This information was provided by the Supreme Court, Office of Court Improvement, adopted and edited by the 12th Judicial Circuit
You have the right to file a petition to ask the court to issue an injunction to protect you against violence. The injunction process is a civil court process and is not a part of a criminal court proceeding. An injunction is different than a criminal “no-contact” order. An injunction is a court order against another person who has been physically violent with you and/or has placed you in fear of physical violence. The purpose is to require him or her to stay away from your home, your car, your place of employment, and other places the court finds necessary. Also, injunctions can order the other person not to contact you by phone, in writing, by email, or in person. Injunctions can include other relief that the court feels is appropriate.
There are four kinds of civil injunctions: domestic violence, sexual violence, dating violence, and repeat violence. There are different requirements for each type of injunction. The type of injunction that you can file depends on your relationship with the other person and what has happened. If you are under 18 years old, ask the court clerk about an adult filing on your behalf.
Do you now or have you in the past lived with the other person as if a “family”?
Do you and the other person have a child together?
“Family” includes people who you are related to by blood or marriage; spouses, ex-spouses, parents, grandparents, aunts, uncles; parties intimately involved and living together but never married; adopted children; step-parents and stepchildren, and others.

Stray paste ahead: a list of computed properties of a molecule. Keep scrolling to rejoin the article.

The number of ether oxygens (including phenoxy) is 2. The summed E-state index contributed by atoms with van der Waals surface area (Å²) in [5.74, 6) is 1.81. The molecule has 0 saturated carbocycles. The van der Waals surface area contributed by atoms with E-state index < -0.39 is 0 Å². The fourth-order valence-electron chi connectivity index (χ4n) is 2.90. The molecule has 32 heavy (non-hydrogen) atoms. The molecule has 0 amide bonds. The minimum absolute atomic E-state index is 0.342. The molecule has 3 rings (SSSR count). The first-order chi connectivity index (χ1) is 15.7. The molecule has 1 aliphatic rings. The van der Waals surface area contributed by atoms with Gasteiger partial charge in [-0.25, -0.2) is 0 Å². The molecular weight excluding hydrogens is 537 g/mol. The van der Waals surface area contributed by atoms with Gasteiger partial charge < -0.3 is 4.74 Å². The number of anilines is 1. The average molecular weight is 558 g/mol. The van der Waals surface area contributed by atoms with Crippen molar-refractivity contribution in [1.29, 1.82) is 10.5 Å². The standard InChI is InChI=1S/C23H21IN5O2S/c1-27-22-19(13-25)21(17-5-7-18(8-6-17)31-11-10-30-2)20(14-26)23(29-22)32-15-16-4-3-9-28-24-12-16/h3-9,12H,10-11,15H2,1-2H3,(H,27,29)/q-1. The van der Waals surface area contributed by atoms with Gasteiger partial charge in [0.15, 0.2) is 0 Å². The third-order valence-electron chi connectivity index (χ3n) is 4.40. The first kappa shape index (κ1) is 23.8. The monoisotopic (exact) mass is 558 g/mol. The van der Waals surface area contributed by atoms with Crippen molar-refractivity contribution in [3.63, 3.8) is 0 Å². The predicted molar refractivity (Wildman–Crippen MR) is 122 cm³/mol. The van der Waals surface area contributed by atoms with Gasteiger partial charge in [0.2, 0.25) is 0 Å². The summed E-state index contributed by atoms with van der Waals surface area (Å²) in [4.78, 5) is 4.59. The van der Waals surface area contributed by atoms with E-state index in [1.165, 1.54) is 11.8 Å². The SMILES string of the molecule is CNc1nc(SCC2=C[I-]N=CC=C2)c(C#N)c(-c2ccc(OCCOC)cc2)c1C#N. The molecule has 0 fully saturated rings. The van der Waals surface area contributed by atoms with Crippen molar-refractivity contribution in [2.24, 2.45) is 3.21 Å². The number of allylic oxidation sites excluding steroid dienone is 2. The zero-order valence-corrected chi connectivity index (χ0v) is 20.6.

If you answered yes to either of these domestic violence questions, then you can file a petition for an injunction for protection against domestic violence.
A sexual violence injunction may be filed if the situation does not meet the criteria for a domestic violence injunction, and the other person committed one of the following acts: sexual battery defined by Chapter 794, lewd and lascivious act upon or in the presence of a child younger than 16, lured or enticed a child as described in chapter 787, required a child to sexually perform as in Chapter 827, or committed any forcible felony wherein a sexual act was committed or attempted.
If the other person did commit one of these listed acts, you must have reported the sexual violence to law enforcement and be cooperating with any criminal proceeding to file for this kind of injunction. You can also file a sexual violence injunction if the other person has been in prison for the sexual violence and the term of imprisonment is getting ready to expire within ninety days.
Have you and the other person dated each other in the last six months?
Did you have an expectation of affection or sexual involvement with the other person?
Did you interact with the other person on a frequent and continuous basis during the relationship?
If you answered YES to ALL of these questions about dating, and violence occurred between you and the other person, then you can file a petition for an injunction for protection against dating violence.
If your answers to the questions about the other kinds of injunctions for domestic, sexual, and dating violence petitions are “NO”, then you can file a petition for an injunction against repeat violence. This petition would be used for neighbors, coworkers, students, relatives who have never lived together, etc. For this type of injunction, there must have been two incidents of physical violence, threats of violence, or stalking, and one of these must have occurred in the last six months.
If you can afford an attorney or if legal aid is available, it is always best to get legal assistance. If you cannot get an attorney, you can contact a victim advocacy agency to help you fill out the forms. A list of domestic violence centers in your area is available in the clerks’ office or at www.myflfamilies.com. Or, you can file these papers on your own. Read the instructions carefully and complete all sections of the forms with all of information that you can provide.